Sunday, April 10, 2011

Blut Aus Nord - "777 - Sect(s)" (2011) [Debemur Morti]

Really understanding the music of France’s Blut Aus Nord can take some time. If I say that 777- Sect(s) is a difficult album to get through in one sitting, it is not a complaint. Those familiar with the band will immediately recognize their trademark approach to black metal—a harnessing of dissonant chaos into some sort of listenable order—and surely be pleased. If after the first few tracks the uninitiated are bored or frightened, I recommend coming back to it fresh before passing judgment.

Though Blut Aus Nord is pretty much legendary, I was not as impressed with the rerelease of The Mystical Beast of Rebellion as I had expected to be based on all the noise made about it (it was my first Blut Aus Nord experience); but I didn’t dislike it either. There were memorable moments, particularly where things got demonic and where noiscapes and industrial/ambient element were used. Fortunately all of that is still present in this newest release and presented with a higher level of maturity and craft.

The album is comprised of six tracks all entitled “Epitome” (parts one through six) adding to the feeling that it is intended to be taken as a cohesive whole. Part one is mostly a speedy whirlwind of hellish melodies, as should be expected of the band, but it breaks down into a pleasantly unexpected outro consisting of groovy drums and ominous keyboards. Part two is quite different, far more melancholic and melodic than “demonic clown” sounding, and definitely a highlight on the album. It is in some ways similar to some of the more accessible elements found in “Chapter 7” of “The Fall” on the rerelease of Mystical Beast....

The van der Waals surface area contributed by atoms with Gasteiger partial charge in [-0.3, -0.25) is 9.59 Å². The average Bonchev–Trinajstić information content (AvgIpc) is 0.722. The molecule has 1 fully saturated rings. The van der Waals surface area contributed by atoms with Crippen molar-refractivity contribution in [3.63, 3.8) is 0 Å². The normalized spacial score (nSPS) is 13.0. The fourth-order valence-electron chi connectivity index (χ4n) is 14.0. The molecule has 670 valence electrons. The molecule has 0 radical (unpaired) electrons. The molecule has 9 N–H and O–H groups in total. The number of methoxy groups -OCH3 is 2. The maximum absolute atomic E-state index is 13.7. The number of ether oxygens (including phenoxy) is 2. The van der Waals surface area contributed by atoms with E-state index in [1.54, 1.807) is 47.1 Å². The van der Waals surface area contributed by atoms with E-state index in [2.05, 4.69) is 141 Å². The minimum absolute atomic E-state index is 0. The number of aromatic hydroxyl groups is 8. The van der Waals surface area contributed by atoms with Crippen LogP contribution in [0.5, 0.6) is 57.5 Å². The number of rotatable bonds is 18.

“Epitome 3” blends the vibes of parts one and two while “Epitome 4” kicks up the moodiness and groovy rhythms in a mighty composition of nearly twelve minutes in length. The final tracks follow suit and fit the vibe of the album perfectly. I won’t say more because I’m sure people are going to want to listen to it for themselves. But it’s strong to the end; no disappointment.

The great thing about this album is that it commanded my attention for much longer and for much better reasons than most of my previous experiences with the Blut Aus Nord. They are just so capable of composing using those grating, jarring and uncomfortable melodies they like in such a way that is entirely listenable. Wherever things seem to be utter nonsense, there is a creepy melody carried by the voice or other instrument floating on top of the churning mass, guiding the song and keeping a semblance of order.

Just as with my last Blut Aus Nord review, I am reminded once again of Doré’s engravings for Dante’s Il Purgatorio ed il Paradiso or Milton’s Paradise Lost when listening to 777 – Sect(s). Other times I just see the winding brimstone tunnels of a very orthodox Hell. Not a bad accomplishment in a scene over-saturated with that kind of imagery.

-Bryan A. Wysopal

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